Wednesday, July 09, 2014

Having Trouble Plotting Forward? Try Plotting Backward

By Janice Hardy, @Janice_Hardy

For some writers, beginnings are a breeze. They know exactly where their story starts, but the plot gets a little fuzzy the closer it gets to the end.

Other writers know exactly how their story will end, but have trouble finding the right place to start to get them there. They slog through beginning after beginning until they stumble across the right one.

If your beginning is giving you plotting headaches, try jumping ahead and working backward.

Odds are you have one or two major plot points in mind already—key scenes, a big reveal moment, a dramatic turning point—the scenes you’re looking forward to writing. Try picking the strongest moment and think about how your protagonist ends up there in the story. Ask yourself:
  • What action caused this moment to happen?
  • Where did the protagonist start down this path?
  • What series of events led to this moment?
  • What chances did the protagonist have to avoid this moment that she failed to take?
  • What warning signs did she see or ignore?
  • Who is working to bring about this moment or situation?
For example, if you know your act one problem is that your protagonist is discovered standing over the dead body of her ex-husband, you know you have to get her into the wrong place at the wrong time for this to happen. But you might also know the real killer (her jealous “best friend”) is setting her up. So how would her so-called friend get her to this moment? What events and choices need to happen to lead the protagonist there?

(Here's more on working backward to flesh out your plot during revisions)

Or, you might know your fantasy heroine is destined to tap into her magical power and destroy the tides of demon hordes about to attack the city in the climactic scene. Problem is, she’s suffering from terrible amnesia and doesn’t remember who she is. Working backward, you know that at some point she’ll have to:
  • Get to the city
  • Realize who she is
  • Have an event that triggers this realization
  • Have an event that caused the amnesia in the first place
As you flesh out these moments, more and more of the plot will appear. You might decide she meets a mysterious soldier who may or may not be a good guy, and then explore how he fits into the overall storyline. There might be an evil overlord who’s working hard to keep her in the dark, and his actions will shape how her story unfolds.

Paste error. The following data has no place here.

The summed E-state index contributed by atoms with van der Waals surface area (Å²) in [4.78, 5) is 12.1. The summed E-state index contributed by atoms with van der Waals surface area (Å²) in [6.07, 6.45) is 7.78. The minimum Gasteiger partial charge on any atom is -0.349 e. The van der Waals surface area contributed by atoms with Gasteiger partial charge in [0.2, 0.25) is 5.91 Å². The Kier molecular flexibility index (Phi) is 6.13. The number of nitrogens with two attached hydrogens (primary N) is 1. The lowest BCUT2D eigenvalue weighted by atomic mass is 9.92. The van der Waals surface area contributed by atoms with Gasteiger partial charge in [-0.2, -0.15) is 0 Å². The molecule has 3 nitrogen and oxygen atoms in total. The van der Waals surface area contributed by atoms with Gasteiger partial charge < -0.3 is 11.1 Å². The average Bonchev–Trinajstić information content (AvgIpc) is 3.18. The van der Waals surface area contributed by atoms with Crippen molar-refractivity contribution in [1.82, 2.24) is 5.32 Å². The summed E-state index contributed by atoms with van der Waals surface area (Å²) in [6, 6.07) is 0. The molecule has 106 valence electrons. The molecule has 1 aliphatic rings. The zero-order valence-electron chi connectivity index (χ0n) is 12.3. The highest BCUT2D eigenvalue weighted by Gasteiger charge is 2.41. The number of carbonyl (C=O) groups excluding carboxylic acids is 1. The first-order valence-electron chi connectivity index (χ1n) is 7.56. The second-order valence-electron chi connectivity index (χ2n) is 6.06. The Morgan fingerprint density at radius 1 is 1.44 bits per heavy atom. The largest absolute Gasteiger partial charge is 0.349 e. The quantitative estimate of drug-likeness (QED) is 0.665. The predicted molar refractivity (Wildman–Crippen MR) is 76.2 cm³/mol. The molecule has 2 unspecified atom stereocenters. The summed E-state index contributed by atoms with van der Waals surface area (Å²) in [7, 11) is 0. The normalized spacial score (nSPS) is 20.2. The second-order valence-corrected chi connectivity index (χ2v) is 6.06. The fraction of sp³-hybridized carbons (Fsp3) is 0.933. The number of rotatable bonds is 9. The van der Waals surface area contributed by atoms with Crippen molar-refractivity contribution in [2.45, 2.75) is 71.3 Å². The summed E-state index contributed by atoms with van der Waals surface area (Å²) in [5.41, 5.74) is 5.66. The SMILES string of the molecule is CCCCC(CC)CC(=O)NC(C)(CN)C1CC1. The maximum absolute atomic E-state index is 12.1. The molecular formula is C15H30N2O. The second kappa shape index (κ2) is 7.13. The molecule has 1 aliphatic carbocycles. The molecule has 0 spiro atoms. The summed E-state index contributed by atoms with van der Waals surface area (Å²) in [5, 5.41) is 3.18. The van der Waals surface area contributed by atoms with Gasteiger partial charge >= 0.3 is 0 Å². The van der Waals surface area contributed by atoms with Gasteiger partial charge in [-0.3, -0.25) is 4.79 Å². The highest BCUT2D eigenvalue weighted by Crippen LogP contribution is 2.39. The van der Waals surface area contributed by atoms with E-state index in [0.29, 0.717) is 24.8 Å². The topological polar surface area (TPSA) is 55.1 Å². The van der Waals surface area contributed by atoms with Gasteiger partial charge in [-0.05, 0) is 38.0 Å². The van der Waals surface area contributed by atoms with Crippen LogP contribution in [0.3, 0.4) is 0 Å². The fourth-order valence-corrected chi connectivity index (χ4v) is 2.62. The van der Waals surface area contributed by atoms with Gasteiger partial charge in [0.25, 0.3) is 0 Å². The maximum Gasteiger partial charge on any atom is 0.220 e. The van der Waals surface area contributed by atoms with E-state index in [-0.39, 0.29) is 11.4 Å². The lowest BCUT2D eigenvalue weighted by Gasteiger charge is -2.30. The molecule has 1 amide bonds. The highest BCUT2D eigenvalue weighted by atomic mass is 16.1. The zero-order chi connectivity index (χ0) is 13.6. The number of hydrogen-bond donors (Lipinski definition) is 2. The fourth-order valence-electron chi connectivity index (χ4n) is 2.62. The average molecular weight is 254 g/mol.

Of course, don’t be afraid to plot forward when the muse hits you. Jumping back and forth through your story might be the best way for you to fully develop how that story will go. There’s no rule that says you have to plot (or even write) in chronological order. Feel free to work out the big turning points first, then jump around and flesh out the subplots and character arcs if that sparks your creativity the brightest. Or develop the character arc and find the plot that supports that.

(Here’s more on writing out of order)

Stories have a common structure, and that structure can work to your advantage, because it provides anchor points to guide you. You can fill in the plot blanks any way that works for you and develop the story toward or away from those points.

(Here’s more on different types of plotting structures)

The scenes that stand out the brightest in your mind might be the anchors you need to plot the story you envision. If traditional “beginning to ending” plotting isn’t working for you, try finding your own route between those two points.

How do you like to plot your stories? Do you prefer a chronological approach or a more organic process? 

Looking for tips on planning and writing your novel? Check out my book Planning Your Novel: Ideas and Structure, a series of self-guided workshops that help you turn your idea into a novel. It's also a great guide for revisions! 

Janice Hardy is the founder of Fiction University, and the author of the teen fantasy trilogy The Healing Wars, where she tapped into her own dark side to create a world where healing was dangerous, and those with the best intentions often made the worst choices. Her novels include The Shifter, (Picked as one of the 10 Books All Young Georgians Should Read, 2014) Blue Fire, and Darkfall from Balzer+Bray/Harper Collins. The first book in her Foundations of Fiction series, Planning Your Novel: Ideas and Structure is out now.

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  1. Such a simple but great idea. My current WIP is 3/4 of the way done and I cannot connect it to the ending. I'll have to try this and see if I can finally get there!

  2. Thanks Janice. I do this intuitively in scenes (thinking about where I want it to end up) and a little bit with my book--but these are great ideas. Shared it with my students--of course!

  3. Superb advice, Janice. I often find myself stuck at the 3/4 point because that "gate" into Act III has squeaky hinges! Working backwards does work - I find it opens up more "what if" scenarios that I wouldn't have considered otherwise, and it gets the writing flowing again quickly. Thanks for sharing.

    1. That's a sticky point for sure. Almost as bad at the one right in the middle of the climax where things look darkest, then the protagonist turns it all around. Those are the ones that always need a ton of rewriting for me.